$485 Volume Knob image from Bobby Owsinski's Big Picture production blog

When it comes to people justifying these high prices for audio equipment, they will talk about qualities such as the noise floor, background, signature, PRAT (pace, rhythm and timing), depth and positioning. So, are these differences in how the music sounds real, or just wishful thinking?

So much of what is sold as high end audio, when put through blind testing, turns out to be no better than reasonably priced hardware. One of my favourites is the testing of straightened coat hangers vs expensive cables, which is a test that has been repeated recently using professional measuring equipment rather than human ears, and one which shows there’s no discernible difference between the two.

Consider the Coat Hanger - The Atlantic

As far as I can tell with these blind tests of high-end audio devices, even if a difference could be measured on professional audio testing equipment (and often it can’t be), the sound quality difference from a properly configured reasonably priced setup cannot be discerned by the human ear. The difference is likely all in the listener’s head, not their ears. Many audiophiles refuse to take part in blind tests, using hand-waving excuses to avoid finding out they’ve wasted their money.

The idea that spending lots of money won’t get you a better sound is even more the case for digital equipment. With digital signals, a data stream cannot be made to be “warm”, “smooth” or “neutral”. A digital signal contains zeros and ones - there’s no room for nuance of sound there. There is the possibility of errors being introduced to the signal, such as a bit being flipped from a 0 to a 1, but most digital data transfer protocols have error correction algorithms to protect against this. This might use parity/error-correction bits to allow the detection of errors, which would trigger a request for the data to be re-sent (or even the in-place correction of a single-bit error).

So for any digital audio hardware that purports to offer an improved listening experience, I become immediately skeptical. There’s an argument to be made that ineffective shielding of digital components can cause unwanted signal leakage into analogue output audio after it’s been converted from digital. Some of you may have noticed this when using a pair of wired headphones plugged into an older PC, or one with a cheaper motherboard. It might be that noise from some of the components will induce an audible hum into your audio. But when we’re talking about even a half-decent audio setup, rather than a cheap PC, this will not be a problem. And for audiophiles with their isolated power feeds, remote DACs and optical cables, this is really not going to be an issue at all.

This brings me to a piece of hardware I found online recently - a custom-built audiophile data storage device, specifically an M.2 NVMe SSD stick. This piece of PC hardware is where digital files are stored in a computer before they’re transferred into memory, pulled into the CPU for processing, and so on.

At first I thought the idea was to store your music files on this drive, but it turns out that - because it’s only 333GB when used “properly”, and audiophiles like to use large lossless, uncompressed, high bit-rate files - the idea is to keep your copy of Windows on this drive. You are meant to store your music on another PC (e.g. a NAS), which is kept remote from the playing hardware. Your audio files will be transferred by TCP-IP over ethernet to your audio PC with this SSD in it (and I bet there’s a good chance this transfer will involve a $10,000 ethernet cable and a $2,500 network switch!).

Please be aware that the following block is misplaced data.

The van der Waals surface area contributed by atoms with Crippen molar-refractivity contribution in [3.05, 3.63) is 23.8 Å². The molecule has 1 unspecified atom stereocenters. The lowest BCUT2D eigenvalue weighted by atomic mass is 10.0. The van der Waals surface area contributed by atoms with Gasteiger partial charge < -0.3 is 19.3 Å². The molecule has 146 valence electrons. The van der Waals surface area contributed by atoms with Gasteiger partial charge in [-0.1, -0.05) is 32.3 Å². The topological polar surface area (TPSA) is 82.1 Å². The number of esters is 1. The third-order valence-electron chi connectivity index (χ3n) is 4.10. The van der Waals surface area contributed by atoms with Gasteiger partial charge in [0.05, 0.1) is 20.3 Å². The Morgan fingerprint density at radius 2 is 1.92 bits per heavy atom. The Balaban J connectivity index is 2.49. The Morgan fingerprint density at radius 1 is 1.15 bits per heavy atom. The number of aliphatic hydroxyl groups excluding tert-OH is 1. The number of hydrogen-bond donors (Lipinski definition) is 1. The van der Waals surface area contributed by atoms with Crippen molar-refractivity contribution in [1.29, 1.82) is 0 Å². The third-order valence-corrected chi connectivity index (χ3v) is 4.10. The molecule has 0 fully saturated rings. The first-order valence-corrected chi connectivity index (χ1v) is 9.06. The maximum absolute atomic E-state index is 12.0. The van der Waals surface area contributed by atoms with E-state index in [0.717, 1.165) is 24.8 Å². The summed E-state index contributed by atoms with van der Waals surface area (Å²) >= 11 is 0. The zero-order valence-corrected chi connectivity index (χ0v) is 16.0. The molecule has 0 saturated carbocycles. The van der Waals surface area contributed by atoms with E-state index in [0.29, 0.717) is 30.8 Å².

So, given that the files placed on this storage, and their subsequent transfer through various components, is totally digital, and that this is meant for your OS files only, there’s no way that any kind of audio signature, or nuance of sound, could be applied by this storage device to any audio files. But that’s not what the audiophiles who’ve tested this hardware say in the Audiophile Style forum:

“The bass and tonal range is expansive”

“My Ears don’t lie! I can hear differences in Freq Response, PRAT and Sound stage.”

“Bass line is punchy and full but clearly delineated. Mids are not laid back but slightly forward. The highs are as clean as the PSU quality but is still sounding a bit dry”

“The Bass line was now powerful and articulate. Mids are less pronounced and blend in with the bass. The Highs have lost the "dryness' and are now well balanced with the mids and the lows.”

“Very neutral especially in the High frequencies. No digital nasties. Extended highs without any sibilance on hardness. Bass lines are clean and articulate. Impact of bass and drums is very good. The mid range is neutral, not lacking any warmth and pace. Stereo spread is now very good; you hear sounds extreme left and right just outside of the speakers and/or HPs. Depth is good. Positioning of vocals and instruments is spot on”

The forum goes on with people talking about the sound signature of different Operating Systems (Windows 10 vs Server 2016 vs Linux), whether to power the device via the added DC power jack or the motherboard’s power supply, how long to “burn in” the drive before the sound improves, and which network card to use.

Honestly, reading this kind of feedback is depressing. It’s a group delusion of people who have convinced themselves that they have super hearing, that physics bends to their will, and that black is white. At least one member of the forum spoke up, calling this “Classic snake oil”. I’ll leave you with his reply when he was told to go and complain somewhere else (just before having his account deleted):

“I call out meaningless BS whenever I see it. Too many people make money off other people's ignorance. That bothers me a great deal.

I had hoped to learn new things about audio reproduction by engaging with this site. Unfortunately I have encountered a community largely composed of adherents to a fantastical proto-religion in which logic is scorned, science is ridiculed and BS is exalted.”